White v. USA

Filing 4

MEMORANDUM AND ORDER: IT IS HEREBY ORDERED that Shelby Kay White's motion under 28 U.S.C. § 2255 is DENIED. IT IS FURTHER ORDERED that White's motion for an evidentiary hearing is DENIED. IT IS FURTHER ORDERED that this court will not issue a certificate of appealability, as White has not made a substantial showing of the denial of a federal constitutional right. Signed by District Judge Rodney W. Sippel on 12/12/2013. (JMC)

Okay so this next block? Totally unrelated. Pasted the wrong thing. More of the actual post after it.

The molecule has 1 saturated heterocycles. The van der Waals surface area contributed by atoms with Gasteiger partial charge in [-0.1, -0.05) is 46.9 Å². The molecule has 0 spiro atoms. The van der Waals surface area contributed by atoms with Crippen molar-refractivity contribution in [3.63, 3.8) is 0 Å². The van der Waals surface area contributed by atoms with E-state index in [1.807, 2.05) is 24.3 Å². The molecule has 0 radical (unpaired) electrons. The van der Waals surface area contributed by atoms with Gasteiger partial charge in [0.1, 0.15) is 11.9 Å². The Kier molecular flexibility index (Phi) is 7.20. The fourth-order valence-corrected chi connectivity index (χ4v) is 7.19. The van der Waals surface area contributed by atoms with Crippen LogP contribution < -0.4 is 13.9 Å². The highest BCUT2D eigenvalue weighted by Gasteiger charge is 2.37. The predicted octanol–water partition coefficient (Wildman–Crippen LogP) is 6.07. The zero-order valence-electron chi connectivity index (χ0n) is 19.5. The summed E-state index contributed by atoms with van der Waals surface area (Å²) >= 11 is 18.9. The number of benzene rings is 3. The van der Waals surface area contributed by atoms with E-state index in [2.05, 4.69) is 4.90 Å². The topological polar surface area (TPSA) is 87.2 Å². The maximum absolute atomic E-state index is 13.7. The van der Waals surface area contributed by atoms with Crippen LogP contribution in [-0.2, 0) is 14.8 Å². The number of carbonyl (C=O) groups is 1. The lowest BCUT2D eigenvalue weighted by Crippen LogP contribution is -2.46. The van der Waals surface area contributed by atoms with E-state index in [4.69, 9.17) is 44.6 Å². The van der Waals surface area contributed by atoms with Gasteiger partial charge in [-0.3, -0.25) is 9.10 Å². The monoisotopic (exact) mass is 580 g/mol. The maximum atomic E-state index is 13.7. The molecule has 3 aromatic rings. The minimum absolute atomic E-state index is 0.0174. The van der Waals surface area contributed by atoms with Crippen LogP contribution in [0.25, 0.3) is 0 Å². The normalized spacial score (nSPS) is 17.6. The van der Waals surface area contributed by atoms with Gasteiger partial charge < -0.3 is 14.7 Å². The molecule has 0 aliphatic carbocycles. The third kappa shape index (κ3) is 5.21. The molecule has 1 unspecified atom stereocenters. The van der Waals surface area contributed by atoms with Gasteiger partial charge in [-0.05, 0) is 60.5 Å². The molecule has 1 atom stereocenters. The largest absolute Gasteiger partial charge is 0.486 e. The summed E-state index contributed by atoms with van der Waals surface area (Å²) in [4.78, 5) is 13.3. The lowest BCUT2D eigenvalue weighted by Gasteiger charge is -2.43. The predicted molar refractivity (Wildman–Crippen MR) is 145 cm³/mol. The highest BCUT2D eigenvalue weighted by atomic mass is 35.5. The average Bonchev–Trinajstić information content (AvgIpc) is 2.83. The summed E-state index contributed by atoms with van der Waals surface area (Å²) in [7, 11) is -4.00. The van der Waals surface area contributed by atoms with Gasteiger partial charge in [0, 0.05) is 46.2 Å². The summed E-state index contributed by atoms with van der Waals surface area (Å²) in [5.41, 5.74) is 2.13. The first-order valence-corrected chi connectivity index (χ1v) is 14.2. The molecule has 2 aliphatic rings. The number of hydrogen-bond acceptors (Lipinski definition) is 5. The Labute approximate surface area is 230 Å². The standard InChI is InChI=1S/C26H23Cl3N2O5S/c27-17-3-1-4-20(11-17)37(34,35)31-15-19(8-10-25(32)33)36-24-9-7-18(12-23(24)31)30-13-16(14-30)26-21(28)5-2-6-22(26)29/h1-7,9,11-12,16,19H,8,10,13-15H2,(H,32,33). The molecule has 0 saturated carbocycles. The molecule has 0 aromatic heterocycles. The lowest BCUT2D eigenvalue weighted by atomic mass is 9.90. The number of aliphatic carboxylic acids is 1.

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UNITED STATES DISTRICT COURT EASTERN DISTRICT OF MISSOURI SOUTHEASTERN DIVISION SHELBY KAY WHITE, Petitioner, v. UNITED STATES OF AMERICA, Respondent. ) ) ) ) ) ) ) ) ) Case No. 1:12 CV 143 RWS MEMORANDUM AND ORDER Petitioner Shelby Kay White has filed a motion under 28 U.S.C. § 2255 to Vacate, Set Aside or Correct Sentence by a Person in Federal Custody. White alleges that she was improperly sentenced because her prior drug conviction was incorrectly treated as a felony offense. For the reasons set forth below, I will deny White’s motion. I. Background White was indicted by a Grand Jury sitting in the Southeastern Division of the Eastern District of Missouri on August 18, 2011. White was charged with one count of Conspiracy to Distribute Five Kilograms or More of Cocaine in violation of 21 U.S.C. § 841 (a)(1) and one count of Possession with Intent to Distribute Cocaine in violation of 21 U.S.C. § 846. On January 23, 2012, White pleaded guilty to the conspiracy charge and the United States Attorney agreed to dismiss the possession count. A Presentence Investigation Report (PSR) was prepared to help me determine an appropriate sentence under the United States Sentencing Guidelines. The PSR assigned White one criminal history point for a 2001 Missouri state court conviction for possession of a controlled substance. For this conviction White received a suspended execution of a sentence to seven years incarceration in the Missouri Department of Corrections and five years of probation. 1 White was discharged from probation on February 3, 2005. White also has two prior minor offenses for which she received no criminal history points. Pursuant to the United States Sentencing Guidelines, White was given a Criminal History Category of I. This criminal history score rendered White eligible for “safety valve” relief, which permitted me to sentence her below the statutory minimum. On May 1, 2012, I sentenced White to 60 months. The 60 months was far below the range recommended by the advisory sentencing guidelines range of 87-108 months. On August 24, 2012, White filed this motion to vacate her sentence pursuant to 28 U.S.C. § 2255. II. Discussion A. Procedural Bar White alleges that I erred by incorrectly treating her prior drug conviction as a felony offense. White neither objected to the PSR at sentencing nor raised this issue on direct appeal. Because White could have advanced this claim on direct appeal, but did not, she is procedurally barred from now raising the issue in a § 2255 motion. See Lindsey v. United States, 615 F.3d 998, 1000 (8th Cir. 2010). A petitioner may overcome this procedural bar by showing a cause for the procedural default and actual prejudice as a result of the alleged violation of law, or by demonstrating her actual innocence. Storey v. Roper, 603 F.3d 507, 523 (8th Cir. 2012). White alleges that she did not previously advanced her claim because U.S. v. Simmons, 649 F.3d 237 (4th Cir. 2011), changed the law so that she “was no longer a felon under federal law.” [Doc. # 1, p. 23]. Even if the Simmons decision were binding in the Eighth Circuit, it is not applicable to the case at hand. Accordingly, White offers no cause for her failure to object at sentencing or raise this point on direct appeal. For that reason alone, White 2 cannot obtain relief in this collateral action for ground three. Even if White’s claim was not procedurally barred, it fails on its merits. B. White’s Prior Drug Conviction White claims that her criminal history was miscalculated, leading to a longer sentence: [White] was not a felon and therefore not guilty of being a felon. Under U.S. v. Simmons, a person is not a felon under Missouri structured sentencing unless they were actually facing a computed sentence of 12 months. The defendant’s criminal history should be lower. [Doc. # 1, p. 5]. White’s reliance upon Simmons is misplaced. In Simmons, the defendant’s statutory minimum sentence was enhanced as a result of the filing of a notice of sentencing enhancement pursuant to 21 U.S.C. § 851. 649 F.3d at 239. The Fourth Circuit ruled that the enhancement was improper because the state court did not prove the conditions necessary to make the prior offense punishable by imprisonment for more than one year. Id. at 241. Here, unlike in Simmons, White’s prior drug conviction is a felony offense. White was sentenced by the state court to seven years of custody in the Missouri Department of Corrections. Although the execution of the sentence was suspended, the offense was clearly punishable by imprisonment exceeding one year and therefore correctly classified as a felony conviction. Furthermore, the classification of White’s prior drug conviction as a felony rather than a misdemeanor had no effect on her criminal history category. For her prior drug conviction, White was given a single criminal history point pursuant to the Federal 3 Sentencing Guidelines. U.S. Sentencing Guidelines Manual § 4A1.1 (c) (2012). This, in turn, led to her being assigned to the lowest criminal history category possible. Id. at § 5A Intro (2012). In fact, White would have been assigned to Category I even if she had no prior conviction of any kind. Accordingly, White is not entitled to habeas relief. III. Request for Evidentiary Hearing A petitioner is entitled to an evidentiary hearing on a § 2255 motion unless the motion, rules, and record conclusively show that the petitioner is not entitled to relief. See Anjulo-Lopez v. United States, 541 F.3d 814, 817 (8th Cir. 2008). Because the record conclusively establishes that White is not entitled to relief, I need not hold an evidentiary hearing. IV. Certificate of Appealability To grant a certificate of appealability, a court must find a substantial showing of a denial of a constitutional right. See Cox v. Norris, 133 F.3d 565, 569 (8th Cir. 1997) (holding that a substantial showing requires that “issues are debatable among reasonable jurists, a court could resolve the issues differently, or the issues deserve further proceedings”). Because White has not made such a showing, I will not issue a certificate of appealability. Accordingly, IT IS HEREBY ORDERED that Shelby Kay White’s motion under 28 U.S.C. § 2255 is DENIED. IT IS FURTHER ORDERED that White’s motion for an evidentiary hearing is DENIED. 4 IT IS FURTHER ORDERED that this court will not issue a certificate of appealability, as White has not made a substantial showing of the denial of a federal constitutional right. __________________________________ RODNEY W. SIPPEL UNITED STATES DISTRICT JUDGE Dated this 12th day of December, 2013. 5